The County is currently diverting approx. 40% of solid waste from landfills. Significant steps must still be taken to get us to the mandated 50% level. Additional infrastructure such as a potential Georgetown MRF, enhanced public education, better responsiveness by the public and more aggressive recycling will be essential to meet the mandate.
Sierra Disposal Service is proposing to build a small volume transfer station and recycling facility within the Georgetown/Divide area. Such a facility is imperative to combat illegal dumping and to provide convenient opportunities for disposal and the recycling of materials. Similar small scale facilities may also be proposed in other portions of the County.
El Dorado County operates a roadside litter collection program. Litter is collected by permanent staff and low-risk inmates from the County Jail. Litter is collected along the County maintained roads and the State Highways. Because there are literally thousands of miles of County maintained roadways within the County, priority is given to the more heavily used roadways and those where significant accumulations of litter exist. Department Environmental Health Specialists also enforce the County's solid waste ordinance. This ordinance governs the accumulation, storage, collection and disposal of solid waste generated on residential, commercial and industrial properties within the County. If you are aware of significant accumulations of litter along a County roadway, please contact us at 530-621-5300.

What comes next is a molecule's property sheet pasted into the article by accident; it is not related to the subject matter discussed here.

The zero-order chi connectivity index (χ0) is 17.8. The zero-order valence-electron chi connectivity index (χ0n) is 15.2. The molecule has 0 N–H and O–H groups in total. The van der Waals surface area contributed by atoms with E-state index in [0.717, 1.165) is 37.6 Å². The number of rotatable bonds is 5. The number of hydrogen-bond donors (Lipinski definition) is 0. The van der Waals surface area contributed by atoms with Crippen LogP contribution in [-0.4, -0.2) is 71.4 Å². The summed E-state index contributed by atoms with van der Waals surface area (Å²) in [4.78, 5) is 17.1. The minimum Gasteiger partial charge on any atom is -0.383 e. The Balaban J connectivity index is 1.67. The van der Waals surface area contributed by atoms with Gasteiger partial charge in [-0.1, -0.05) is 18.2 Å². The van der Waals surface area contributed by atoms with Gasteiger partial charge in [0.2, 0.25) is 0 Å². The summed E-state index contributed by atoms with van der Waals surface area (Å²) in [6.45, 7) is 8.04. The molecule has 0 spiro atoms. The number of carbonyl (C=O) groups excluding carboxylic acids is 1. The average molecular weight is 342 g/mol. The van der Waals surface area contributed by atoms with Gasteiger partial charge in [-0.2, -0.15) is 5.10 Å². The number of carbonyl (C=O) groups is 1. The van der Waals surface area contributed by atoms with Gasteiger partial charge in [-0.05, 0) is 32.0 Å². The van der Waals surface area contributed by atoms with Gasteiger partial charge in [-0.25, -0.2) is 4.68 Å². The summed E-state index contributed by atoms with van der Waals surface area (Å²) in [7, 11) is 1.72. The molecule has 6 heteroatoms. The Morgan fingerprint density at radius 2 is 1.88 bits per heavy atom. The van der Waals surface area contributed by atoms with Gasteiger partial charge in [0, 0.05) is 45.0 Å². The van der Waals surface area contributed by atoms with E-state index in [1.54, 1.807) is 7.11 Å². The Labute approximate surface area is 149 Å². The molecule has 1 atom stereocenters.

The Union Mine projects and general waste management programs have been funded without debt service utilizing a host of funding mechanisms including franchise fees, tipping fees, Gate Fee surcharges, and parcel fees. Over the past 10 years, the County has invested over $20 million dollars in waste management programs primarily expenses associated with Union Mine. The annual solid waste parcel fee has been in place since 1989. The current fee is $17 per EDU (Equivalent Dwelling Unit) which has been stable since 1992. This annual fee cannot be increased without voter approval. Please note that larger waste generators such as supermarkets, shopping centers, restaurants, etc. are assessed a higher parcel fee via an EDU multiplier. The solid waste parcel fee generates approx. $1 million dollars per year. There is also an annual household hazardous waste parcel fee of $3/EDU which is assessed Countywide. These funds help support the collection and disposal of hazardous waste at the El Dorado Hills Fire Station, Meyer's Fire Station and at one day events periodically held throughout the County. Lastly, there is an annual $15 per parcel fee is assessed and collected on your annual tax bill (only those parcels serviced by a septic tank are assessed the fee). This revenue supported the capitalization of the $8 million dollar Union Mine septic tank treatment plant and now helps offset on-going operational costs. This facility was built with County rate payer funds and is where all the County septic tank pumpers deliver their septic tank waste. If your septic tank has never been pumped then you obviously save the +/-$300 fee charged by the septage haulers. As reflected in the chart below, it is substantially less costly to both construct and operate a septic tank system vs. a public sewerage system such as EID.